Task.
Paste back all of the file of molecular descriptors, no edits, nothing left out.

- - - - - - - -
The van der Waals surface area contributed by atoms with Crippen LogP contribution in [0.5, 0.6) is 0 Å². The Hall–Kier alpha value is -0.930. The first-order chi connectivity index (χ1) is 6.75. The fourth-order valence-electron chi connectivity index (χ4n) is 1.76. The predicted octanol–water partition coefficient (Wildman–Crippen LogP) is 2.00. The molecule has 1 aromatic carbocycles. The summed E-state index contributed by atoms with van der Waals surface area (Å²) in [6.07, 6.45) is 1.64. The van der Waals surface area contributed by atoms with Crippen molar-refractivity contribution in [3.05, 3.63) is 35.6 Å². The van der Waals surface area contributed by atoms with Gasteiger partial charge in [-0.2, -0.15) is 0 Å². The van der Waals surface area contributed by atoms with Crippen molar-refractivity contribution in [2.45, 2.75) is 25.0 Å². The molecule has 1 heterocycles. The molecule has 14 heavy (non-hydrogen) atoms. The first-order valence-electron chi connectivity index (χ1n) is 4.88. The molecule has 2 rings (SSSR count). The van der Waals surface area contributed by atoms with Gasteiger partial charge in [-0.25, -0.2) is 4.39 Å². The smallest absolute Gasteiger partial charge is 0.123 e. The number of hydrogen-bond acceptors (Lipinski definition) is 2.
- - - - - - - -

The van der Waals surface area contributed by atoms with Crippen LogP contribution in [0.5, 0.6) is 0 Å². The Hall–Kier alpha value is -0.930. The first-order chi connectivity index (χ1) is 6.75. The fourth-order valence-electron chi connectivity index (χ4n) is 1.76. The predicted octanol–water partition coefficient (Wildman–Crippen LogP) is 2.00. The molecule has 1 aromatic carbocycles. The summed E-state index contributed by atoms with van der Waals surface area (Å²) in [6.07, 6.45) is 1.64. The van der Waals surface area contributed by atoms with Crippen molar-refractivity contribution in [3.05, 3.63) is 35.6 Å². The van der Waals surface area contributed by atoms with Gasteiger partial charge in [-0.2, -0.15) is 0 Å². The van der Waals surface area contributed by atoms with Crippen molar-refractivity contribution in [2.45, 2.75) is 25.0 Å². The molecule has 1 heterocycles. The molecule has 14 heavy (non-hydrogen) atoms. The first-order valence-electron chi connectivity index (χ1n) is 4.88. The molecule has 2 rings (SSSR count). The van der Waals surface area contributed by atoms with Gasteiger partial charge in [-0.25, -0.2) is 4.39 Å². The smallest absolute Gasteiger partial charge is 0.123 e. The number of hydrogen-bond acceptors (Lipinski definition) is 2.